Modern history's saddest stories of injustice and persecution were crafted by the evil-doers of World War II. How, then, an effeminate boy dressed in women's clothing was spared a bullet from a Nazi's gun is a wonder.

Modern history's saddest stories of injustice and persecution were crafted by the evil-doers of World War II. How, then, an effeminate boy dressed in women's clothing was spared a bullet from a Nazi's gun is a wonder.

The fact that Charlotte von Mahlsdorf (nee Lothar Berfelde) survived Nazi Germany and communist East Berlin is fascinating. Her story is told in CATCO's one-actor play "I Am My Own Wife."

Von Mahlsdorf was a transvestite who gained prominence after the Berlin Wall fell, heralded as a hero of resistance and gay pride. However, as her fame grew, so did doubts of her bravest recollections as well as accusations of her being a spy for the Stasi.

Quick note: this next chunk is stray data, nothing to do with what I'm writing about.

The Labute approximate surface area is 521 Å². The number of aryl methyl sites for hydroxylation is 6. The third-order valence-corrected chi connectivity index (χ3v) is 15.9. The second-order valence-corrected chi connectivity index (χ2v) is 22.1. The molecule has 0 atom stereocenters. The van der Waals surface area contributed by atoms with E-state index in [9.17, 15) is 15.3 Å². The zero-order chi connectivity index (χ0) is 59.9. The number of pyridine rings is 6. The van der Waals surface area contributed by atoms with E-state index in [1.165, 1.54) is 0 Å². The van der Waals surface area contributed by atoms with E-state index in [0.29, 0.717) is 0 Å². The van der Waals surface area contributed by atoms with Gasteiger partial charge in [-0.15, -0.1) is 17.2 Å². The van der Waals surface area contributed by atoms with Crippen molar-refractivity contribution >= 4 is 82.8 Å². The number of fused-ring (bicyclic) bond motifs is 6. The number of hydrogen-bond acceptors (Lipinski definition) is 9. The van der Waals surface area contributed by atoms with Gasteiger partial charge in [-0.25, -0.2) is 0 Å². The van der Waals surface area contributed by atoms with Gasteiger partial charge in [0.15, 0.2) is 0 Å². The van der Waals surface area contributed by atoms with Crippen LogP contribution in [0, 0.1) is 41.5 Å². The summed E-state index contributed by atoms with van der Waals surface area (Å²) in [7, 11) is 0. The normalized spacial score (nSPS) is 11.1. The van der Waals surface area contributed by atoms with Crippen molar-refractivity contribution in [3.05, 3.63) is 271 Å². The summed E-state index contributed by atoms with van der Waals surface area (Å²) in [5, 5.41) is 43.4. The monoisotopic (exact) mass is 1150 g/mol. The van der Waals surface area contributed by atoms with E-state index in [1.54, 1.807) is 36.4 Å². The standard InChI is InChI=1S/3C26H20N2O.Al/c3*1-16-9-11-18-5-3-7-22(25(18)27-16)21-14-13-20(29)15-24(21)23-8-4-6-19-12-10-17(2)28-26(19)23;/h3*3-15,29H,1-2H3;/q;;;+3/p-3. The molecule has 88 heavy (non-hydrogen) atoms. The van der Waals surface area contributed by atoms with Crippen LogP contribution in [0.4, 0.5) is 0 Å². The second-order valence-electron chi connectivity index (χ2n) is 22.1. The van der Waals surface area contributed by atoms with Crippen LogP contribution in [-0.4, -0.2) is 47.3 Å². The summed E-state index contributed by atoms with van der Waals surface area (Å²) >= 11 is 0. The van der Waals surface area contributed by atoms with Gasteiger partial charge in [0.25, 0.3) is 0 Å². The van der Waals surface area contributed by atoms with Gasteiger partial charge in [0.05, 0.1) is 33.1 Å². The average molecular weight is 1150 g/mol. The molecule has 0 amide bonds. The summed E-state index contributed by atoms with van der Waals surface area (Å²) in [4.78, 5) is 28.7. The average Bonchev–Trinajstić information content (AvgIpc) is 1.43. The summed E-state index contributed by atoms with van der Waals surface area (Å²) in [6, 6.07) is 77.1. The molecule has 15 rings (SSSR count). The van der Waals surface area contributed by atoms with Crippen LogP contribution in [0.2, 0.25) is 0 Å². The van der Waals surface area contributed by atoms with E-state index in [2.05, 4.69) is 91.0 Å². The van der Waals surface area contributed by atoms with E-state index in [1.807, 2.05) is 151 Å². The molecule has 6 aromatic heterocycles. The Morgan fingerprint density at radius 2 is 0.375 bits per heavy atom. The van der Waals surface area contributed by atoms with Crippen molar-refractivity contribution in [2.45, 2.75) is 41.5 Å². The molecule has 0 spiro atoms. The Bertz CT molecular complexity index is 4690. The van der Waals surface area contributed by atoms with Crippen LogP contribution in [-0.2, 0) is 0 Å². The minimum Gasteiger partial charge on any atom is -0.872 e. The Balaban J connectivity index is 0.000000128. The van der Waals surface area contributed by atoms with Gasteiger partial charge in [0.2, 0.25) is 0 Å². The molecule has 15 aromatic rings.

The moral of the story is that survival isn't simple, and neither is history. Identity is multifaceted, and our lies to ourselves can mean more than our truths.

CATCO's performance of the Pulitzer Prize-winning play is moving. These lessons are expertly delivered by Christopher Marlowe Roche, who plays von Mahlsdorf and more than 30 other characters.

The script is a bit self-indulgent in terms of playwright Doug Wright's involvement as a character, but it's more than forgivable as Roche moves through various accents and foreign languages, never confusing the audience.

Roche's movements while portraying von Mahlsdorf are breathtaking. Throughout the play, his use of the stage - which the audience surrounds on three sides - delivers maximum emotional impact.

Go see this play if you are interested in any of the following: theater, history, storytelling or human rights.